The “K-town” show was announced two years ago, but it wasn’t until last month that we finally got to watch online episodes of the show via the LOUD channel on YouTube. The cast has since changed with Cammy Chung and Jowe Lee joining the original cast, which included Jasmine Chang, Young Lee, Scarlet Chan, Joe Cha, Violet Kim and Steve Kim.
There has been speculation among YouTube commenters concerning the reasons for former cast members Jennifer Field and Peter Le’s departure, but in an exclusive Mochi interview, co-producer Eddie Kim states that “the problem was mainly scheduling conflicts.” After several talks, it was understood that K-town would move forward without them, as they were busy with their own personal projects.
As for the new cast members, Jowe is Violet’s ex-boyfriend, and this is a story line Kim and the other producers knew was worth pursuing. “We had already met Jowe the first time around [when K-town was first announced]. We got to know him and brought him on because we thought this might be a good fit,” Kim said.
As for Cammy, Kim was strangely cryptic in his response. “We’ll let the episodes speak for themselves for her story [laughs].”
It is about time trashy reality TV embraced an Asian American cast. While K-town technically isn’t on TV, it becomes clear that YouTube is working in the show’s favor. After the weekly episodes air, LOUD releases cast member-specific video logs “vlogs” that allow fans to get an insider look at cast reactions, and many YouTube viewers like this way of connecting with the cast. Of course, what show doesn’t want to be on TV eventually? Kim agrees it would be great, but notes that TV has its limitations for the young Internet-savvy generations. “We don’t want it to be limited to any one form [of media]. If it was just on TV, we would be limited to a U.S. market, but the fact that we’re online, it’s a worldwide market.”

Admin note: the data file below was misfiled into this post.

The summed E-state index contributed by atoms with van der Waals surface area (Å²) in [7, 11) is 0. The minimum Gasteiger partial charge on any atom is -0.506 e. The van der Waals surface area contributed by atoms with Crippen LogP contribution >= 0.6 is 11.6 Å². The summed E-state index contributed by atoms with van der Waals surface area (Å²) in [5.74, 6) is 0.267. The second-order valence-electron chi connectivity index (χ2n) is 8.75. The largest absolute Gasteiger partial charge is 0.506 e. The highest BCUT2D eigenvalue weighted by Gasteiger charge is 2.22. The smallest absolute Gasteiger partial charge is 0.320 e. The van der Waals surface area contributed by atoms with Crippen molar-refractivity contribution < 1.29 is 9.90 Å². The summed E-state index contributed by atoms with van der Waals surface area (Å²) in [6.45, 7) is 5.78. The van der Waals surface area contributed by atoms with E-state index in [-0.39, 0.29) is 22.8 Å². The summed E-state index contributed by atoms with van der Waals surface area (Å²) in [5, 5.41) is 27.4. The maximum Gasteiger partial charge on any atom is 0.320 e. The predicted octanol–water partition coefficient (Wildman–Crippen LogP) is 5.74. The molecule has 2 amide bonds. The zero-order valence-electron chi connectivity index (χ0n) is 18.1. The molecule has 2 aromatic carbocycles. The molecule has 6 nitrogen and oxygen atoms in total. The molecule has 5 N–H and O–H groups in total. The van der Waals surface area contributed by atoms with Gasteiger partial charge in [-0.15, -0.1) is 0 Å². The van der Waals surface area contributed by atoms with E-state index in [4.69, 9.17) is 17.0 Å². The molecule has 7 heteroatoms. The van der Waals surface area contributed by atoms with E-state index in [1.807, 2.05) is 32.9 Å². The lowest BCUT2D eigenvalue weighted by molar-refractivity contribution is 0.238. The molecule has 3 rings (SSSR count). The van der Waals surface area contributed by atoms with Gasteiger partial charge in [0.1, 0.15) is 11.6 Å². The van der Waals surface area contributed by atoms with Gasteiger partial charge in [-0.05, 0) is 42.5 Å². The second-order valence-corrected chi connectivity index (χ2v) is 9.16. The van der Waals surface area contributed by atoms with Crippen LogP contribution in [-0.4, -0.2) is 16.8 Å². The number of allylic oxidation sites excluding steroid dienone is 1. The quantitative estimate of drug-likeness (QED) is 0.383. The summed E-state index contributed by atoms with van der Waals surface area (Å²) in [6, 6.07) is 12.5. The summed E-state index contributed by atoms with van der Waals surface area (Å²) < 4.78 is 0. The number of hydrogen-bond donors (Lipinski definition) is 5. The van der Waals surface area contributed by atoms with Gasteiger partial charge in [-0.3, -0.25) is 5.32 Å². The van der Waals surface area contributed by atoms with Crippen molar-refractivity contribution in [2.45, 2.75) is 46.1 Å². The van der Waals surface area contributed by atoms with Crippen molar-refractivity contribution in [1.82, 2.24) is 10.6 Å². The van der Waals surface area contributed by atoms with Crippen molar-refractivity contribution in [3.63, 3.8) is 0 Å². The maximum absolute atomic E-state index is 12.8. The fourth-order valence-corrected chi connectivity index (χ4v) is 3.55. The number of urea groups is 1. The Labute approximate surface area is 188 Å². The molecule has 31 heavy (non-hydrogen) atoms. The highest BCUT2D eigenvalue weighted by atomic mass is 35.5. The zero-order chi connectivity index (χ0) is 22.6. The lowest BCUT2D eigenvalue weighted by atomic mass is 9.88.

Going digital has helped immensely with the show’s popularity, as many YouTube viewers are demanding longer episodes. Unfortunately for those fans, it is unlikely that the episodes will be longer than 15 minutes.
“We were thinking that the YouTube audience would feel like ‘Oh it’s dragging, it’s dragging’ so we decided to really pack in as much punch as possible in a shorter amount of time,” Kim said.
So how much of that “punch” is scripted? It seems to be an unspoken rule not to discuss what elements of a reality show aren’t actually real. But Kim admitted, “There has to be a story line. That’s why we go through extensive interviews with the entire cast to know every detail of their lives. For instance, in the first episode, when Jowe showed up, nobody except for Joe knew that Jowe was going to enter. What you saw, that was a real reaction.”
And the final question for those who haven’t dared to watch the show: Is it any good? In the first couple episodes, the acting seems a little too scripted and stiff, but as the episodes continue, it’s easier to become drawn into the drama. At first, it was awkward watching each character’s back story, but then the cast got more relaxed and believable. That being said, if I had a little sister, I probably wouldn’t let her watch this show. As with all reality TV, the cast has questionable morals when it comes to sex and drinking. But since I’m no longer an impressionable teenager, a little escapism now and then doesn’t hurt. I’ll keep on fantasizing about a world where people party like it’s their only job. Oh right, that’s K-town.
Episodes air Wednesdays, 7am PST on YouTube’s LOUD channel.
Photo taken from K-town’s Facebook.
Last modified: September 17, 2020